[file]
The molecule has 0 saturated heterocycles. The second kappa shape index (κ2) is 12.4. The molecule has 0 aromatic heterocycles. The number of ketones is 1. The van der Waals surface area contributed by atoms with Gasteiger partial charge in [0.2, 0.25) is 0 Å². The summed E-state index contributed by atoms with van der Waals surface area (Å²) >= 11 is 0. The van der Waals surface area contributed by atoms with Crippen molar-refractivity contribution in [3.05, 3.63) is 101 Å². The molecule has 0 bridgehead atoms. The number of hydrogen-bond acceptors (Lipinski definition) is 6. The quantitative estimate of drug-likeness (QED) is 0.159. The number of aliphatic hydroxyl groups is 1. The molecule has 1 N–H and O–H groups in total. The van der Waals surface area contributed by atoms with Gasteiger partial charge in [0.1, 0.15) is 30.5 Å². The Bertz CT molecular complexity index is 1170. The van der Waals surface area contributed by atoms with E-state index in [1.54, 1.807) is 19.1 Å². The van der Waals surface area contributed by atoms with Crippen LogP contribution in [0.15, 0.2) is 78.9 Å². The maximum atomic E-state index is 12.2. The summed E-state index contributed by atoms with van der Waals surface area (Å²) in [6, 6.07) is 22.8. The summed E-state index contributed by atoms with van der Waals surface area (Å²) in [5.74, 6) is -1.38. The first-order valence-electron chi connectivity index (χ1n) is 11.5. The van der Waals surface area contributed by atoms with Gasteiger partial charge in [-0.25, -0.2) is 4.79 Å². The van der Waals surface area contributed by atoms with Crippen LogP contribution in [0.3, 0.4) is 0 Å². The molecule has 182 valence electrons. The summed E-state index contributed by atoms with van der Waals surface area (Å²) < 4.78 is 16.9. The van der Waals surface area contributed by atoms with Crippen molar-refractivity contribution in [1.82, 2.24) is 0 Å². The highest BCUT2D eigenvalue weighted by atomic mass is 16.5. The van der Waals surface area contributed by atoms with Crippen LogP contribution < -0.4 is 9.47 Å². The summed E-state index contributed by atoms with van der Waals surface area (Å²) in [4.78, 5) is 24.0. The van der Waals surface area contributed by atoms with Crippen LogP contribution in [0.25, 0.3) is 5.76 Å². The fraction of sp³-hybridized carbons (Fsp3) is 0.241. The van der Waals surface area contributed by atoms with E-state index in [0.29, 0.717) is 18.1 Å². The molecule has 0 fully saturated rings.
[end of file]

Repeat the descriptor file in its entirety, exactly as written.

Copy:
The molecule has 0 saturated heterocycles. The second kappa shape index (κ2) is 12.4. The molecule has 0 aromatic heterocycles. The number of ketones is 1. The van der Waals surface area contributed by atoms with Gasteiger partial charge in [0.2, 0.25) is 0 Å². The summed E-state index contributed by atoms with van der Waals surface area (Å²) >= 11 is 0. The van der Waals surface area contributed by atoms with Crippen molar-refractivity contribution in [3.05, 3.63) is 101 Å². The molecule has 0 bridgehead atoms. The number of hydrogen-bond acceptors (Lipinski definition) is 6. The quantitative estimate of drug-likeness (QED) is 0.159. The number of aliphatic hydroxyl groups is 1. The molecule has 1 N–H and O–H groups in total. The van der Waals surface area contributed by atoms with Gasteiger partial charge in [0.1, 0.15) is 30.5 Å². The Bertz CT molecular complexity index is 1170. The van der Waals surface area contributed by atoms with E-state index in [1.54, 1.807) is 19.1 Å². The van der Waals surface area contributed by atoms with Crippen LogP contribution in [0.15, 0.2) is 78.9 Å². The maximum atomic E-state index is 12.2. The summed E-state index contributed by atoms with van der Waals surface area (Å²) in [6, 6.07) is 22.8. The summed E-state index contributed by atoms with van der Waals surface area (Å²) in [5.74, 6) is -1.38. The first-order valence-electron chi connectivity index (χ1n) is 11.5. The van der Waals surface area contributed by atoms with Gasteiger partial charge in [-0.25, -0.2) is 4.79 Å². The van der Waals surface area contributed by atoms with Crippen LogP contribution in [0.3, 0.4) is 0 Å². The molecule has 182 valence electrons. The summed E-state index contributed by atoms with van der Waals surface area (Å²) < 4.78 is 16.9. The van der Waals surface area contributed by atoms with Crippen molar-refractivity contribution in [1.82, 2.24) is 0 Å². The highest BCUT2D eigenvalue weighted by atomic mass is 16.5. The van der Waals surface area contributed by atoms with Crippen LogP contribution < -0.4 is 9.47 Å². The summed E-state index contributed by atoms with van der Waals surface area (Å²) in [4.78, 5) is 24.0. The van der Waals surface area contributed by atoms with Crippen LogP contribution in [0.25, 0.3) is 5.76 Å². The fraction of sp³-hybridized carbons (Fsp3) is 0.241. The van der Waals surface area contributed by atoms with E-state index in [0.29, 0.717) is 18.1 Å². The molecule has 0 fully saturated rings.